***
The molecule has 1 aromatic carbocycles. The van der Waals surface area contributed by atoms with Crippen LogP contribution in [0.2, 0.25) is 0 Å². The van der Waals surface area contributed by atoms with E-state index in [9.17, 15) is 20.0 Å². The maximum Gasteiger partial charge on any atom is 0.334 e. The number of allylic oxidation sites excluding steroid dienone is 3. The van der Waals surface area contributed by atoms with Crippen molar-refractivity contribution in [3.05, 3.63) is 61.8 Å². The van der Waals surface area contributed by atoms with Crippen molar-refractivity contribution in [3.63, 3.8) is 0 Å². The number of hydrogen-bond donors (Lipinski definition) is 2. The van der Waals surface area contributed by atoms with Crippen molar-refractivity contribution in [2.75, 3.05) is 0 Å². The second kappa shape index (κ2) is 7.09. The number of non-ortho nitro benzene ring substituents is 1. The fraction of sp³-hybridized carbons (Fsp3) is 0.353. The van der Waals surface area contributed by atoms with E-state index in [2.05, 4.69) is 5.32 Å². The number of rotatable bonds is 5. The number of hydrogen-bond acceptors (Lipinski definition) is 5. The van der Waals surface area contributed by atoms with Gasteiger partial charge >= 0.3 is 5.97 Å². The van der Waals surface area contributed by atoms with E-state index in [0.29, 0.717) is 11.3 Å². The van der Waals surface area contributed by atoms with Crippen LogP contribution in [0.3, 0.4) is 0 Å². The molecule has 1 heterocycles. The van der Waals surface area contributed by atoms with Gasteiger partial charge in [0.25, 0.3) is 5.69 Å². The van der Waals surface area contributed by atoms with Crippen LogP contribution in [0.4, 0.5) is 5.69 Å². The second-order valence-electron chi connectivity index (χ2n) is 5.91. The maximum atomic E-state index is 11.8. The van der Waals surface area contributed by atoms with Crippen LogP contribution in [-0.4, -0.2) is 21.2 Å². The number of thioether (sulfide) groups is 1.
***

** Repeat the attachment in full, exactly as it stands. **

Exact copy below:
The molecule has 1 aromatic carbocycles. The van der Waals surface area contributed by atoms with Crippen LogP contribution in [0.2, 0.25) is 0 Å². The van der Waals surface area contributed by atoms with E-state index in [9.17, 15) is 20.0 Å². The maximum Gasteiger partial charge on any atom is 0.334 e. The number of allylic oxidation sites excluding steroid dienone is 3. The van der Waals surface area contributed by atoms with Crippen molar-refractivity contribution in [3.05, 3.63) is 61.8 Å². The van der Waals surface area contributed by atoms with Crippen molar-refractivity contribution in [3.63, 3.8) is 0 Å². The number of hydrogen-bond donors (Lipinski definition) is 2. The van der Waals surface area contributed by atoms with Crippen molar-refractivity contribution in [2.75, 3.05) is 0 Å². The second kappa shape index (κ2) is 7.09. The number of non-ortho nitro benzene ring substituents is 1. The fraction of sp³-hybridized carbons (Fsp3) is 0.353. The van der Waals surface area contributed by atoms with E-state index in [2.05, 4.69) is 5.32 Å². The number of rotatable bonds is 5. The number of hydrogen-bond acceptors (Lipinski definition) is 5. The van der Waals surface area contributed by atoms with Gasteiger partial charge >= 0.3 is 5.97 Å². The van der Waals surface area contributed by atoms with E-state index in [0.29, 0.717) is 11.3 Å². The van der Waals surface area contributed by atoms with Crippen LogP contribution in [0.3, 0.4) is 0 Å². The molecule has 1 heterocycles. The van der Waals surface area contributed by atoms with Gasteiger partial charge in [0.25, 0.3) is 5.69 Å². The van der Waals surface area contributed by atoms with Crippen LogP contribution in [0.4, 0.5) is 5.69 Å². The second-order valence-electron chi connectivity index (χ2n) is 5.91. The maximum atomic E-state index is 11.8. The van der Waals surface area contributed by atoms with Crippen LogP contribution in [-0.4, -0.2) is 21.2 Å². The number of thioether (sulfide) groups is 1.